About Essential Oils

About Essential Oils

In brief, authentic essential oils are acquired from various parts of specific plants. These fragrant volatile oils have been used for thousands of years to support health, mood and well-being.

They are very concentrated. Each bottle of oil represents between tens to hundreds of pounds of plant material! The amount of oil contained in a particular plant governs how much plant material is required to produce a specific quantity of oil. The less oil content a species of plant contains, the more expensive that oil is.

Unfortunately, in America, there is no regulation that requires oils to be from the actual plant the oil represents!!

It is currently ‘legal’, though we don’t consider it ethical or accurate for an essential oil to be made from extracts of other plants or synthetic chemicals. Some common examples of frequently ‘adulterated’ oils are: lemon, lavender and birch oils. Chemicals rectified from lemongrass or litsea cubeba are often used to make “100% natural” lemon oil. The bulk of birch oil sold today consists of a synthetic chemical named methyl- salyicicate! Lavender is often stretched and ‘enhanced’ with either plant or synthetic chemicals to produce what can unfortunately be labeled “lavender essential oil”. Such a situation has required us to be certain to know the actual distillers, and often farmers who produce essential plant oils. Those of us who are interested in the more subtle and authentic benefits of aromatherapy require oils that are made from 100% of the listed plant’s botanical origin. A synthetic addition can often destroy the true therapeutic qualities we seek when using essential oils.

The food and fragrance houses that use synthetic and adulterated oils do so because they have a much more certainty of keeping the availability and specific fragrance of those oils. Natural oils vary from year-to-year in both the quantity produced from the plants and the aroma characteristics and chemicals. This is due to the variance of tempature, rainfall and sunlight the plants were exposed to in that year. While availability and consistency are acceptable to more industrial and commercial enterprises, we are more interested in the varying complexity and subtle benefits that come from using an oil that is produced in a living plant. Synthetic chemical reconstructions of essential oils lack many of the important natural chemical ingredients found in a ‘real’ oil. Many of these trace chemicals supply very important benefits to the user. Both those that are known benefits and those as yet unknown. One of the most apparent and remarkable benefits is that the oils are safer to use and less allergenic or sensitizing on the skin.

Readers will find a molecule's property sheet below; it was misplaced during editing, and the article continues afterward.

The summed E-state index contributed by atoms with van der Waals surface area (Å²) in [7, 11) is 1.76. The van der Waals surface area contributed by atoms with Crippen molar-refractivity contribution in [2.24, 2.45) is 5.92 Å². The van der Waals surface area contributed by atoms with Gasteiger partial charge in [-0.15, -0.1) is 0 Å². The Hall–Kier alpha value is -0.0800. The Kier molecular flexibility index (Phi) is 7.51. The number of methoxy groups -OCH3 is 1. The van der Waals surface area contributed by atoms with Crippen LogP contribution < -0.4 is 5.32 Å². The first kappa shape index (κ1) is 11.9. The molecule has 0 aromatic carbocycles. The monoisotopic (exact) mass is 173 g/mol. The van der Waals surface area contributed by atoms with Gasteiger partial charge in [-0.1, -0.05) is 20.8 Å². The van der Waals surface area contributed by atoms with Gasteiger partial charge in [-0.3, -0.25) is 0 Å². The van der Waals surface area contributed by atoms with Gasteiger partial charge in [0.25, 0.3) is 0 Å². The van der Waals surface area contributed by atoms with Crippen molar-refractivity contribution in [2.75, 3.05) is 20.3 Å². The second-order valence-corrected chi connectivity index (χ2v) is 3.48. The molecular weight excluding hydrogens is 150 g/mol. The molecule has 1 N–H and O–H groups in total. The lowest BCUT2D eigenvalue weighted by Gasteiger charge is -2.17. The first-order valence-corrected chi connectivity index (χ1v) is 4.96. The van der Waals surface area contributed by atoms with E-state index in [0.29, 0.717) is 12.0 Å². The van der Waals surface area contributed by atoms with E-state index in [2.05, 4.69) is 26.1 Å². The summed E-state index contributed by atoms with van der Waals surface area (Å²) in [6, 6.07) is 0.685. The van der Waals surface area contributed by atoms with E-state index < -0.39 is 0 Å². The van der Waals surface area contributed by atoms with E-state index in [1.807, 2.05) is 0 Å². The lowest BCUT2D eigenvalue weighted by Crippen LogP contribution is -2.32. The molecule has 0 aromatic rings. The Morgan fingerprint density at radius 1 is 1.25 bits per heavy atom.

Obtaining true essential oils is a very involved process. It consists firstly of the actual plant materials being grown in a large enough quantity to have enough to process for essential oil. Then the material must be properly harvested, often a very labor-intensive endeavor. After harvest and processing, which may involve proper drying the plant material must be skillfully distilled and extracted with the proper costly equipment. Then the oil is ready for storage and eventually shipped around the world.

In my years of experience, I’ve found that cheaper, commonly-available bargain-grade oils to be largely inferior in providing the deeper benefits one might seek from a more expensive, well-made and truly authentic plant oil.

It’s also been my experience that most people without a knowledgable experience of essential oils have even smelled a ‘real’ essential oil.

Information Obtained from William Chambers, Beautiful Hart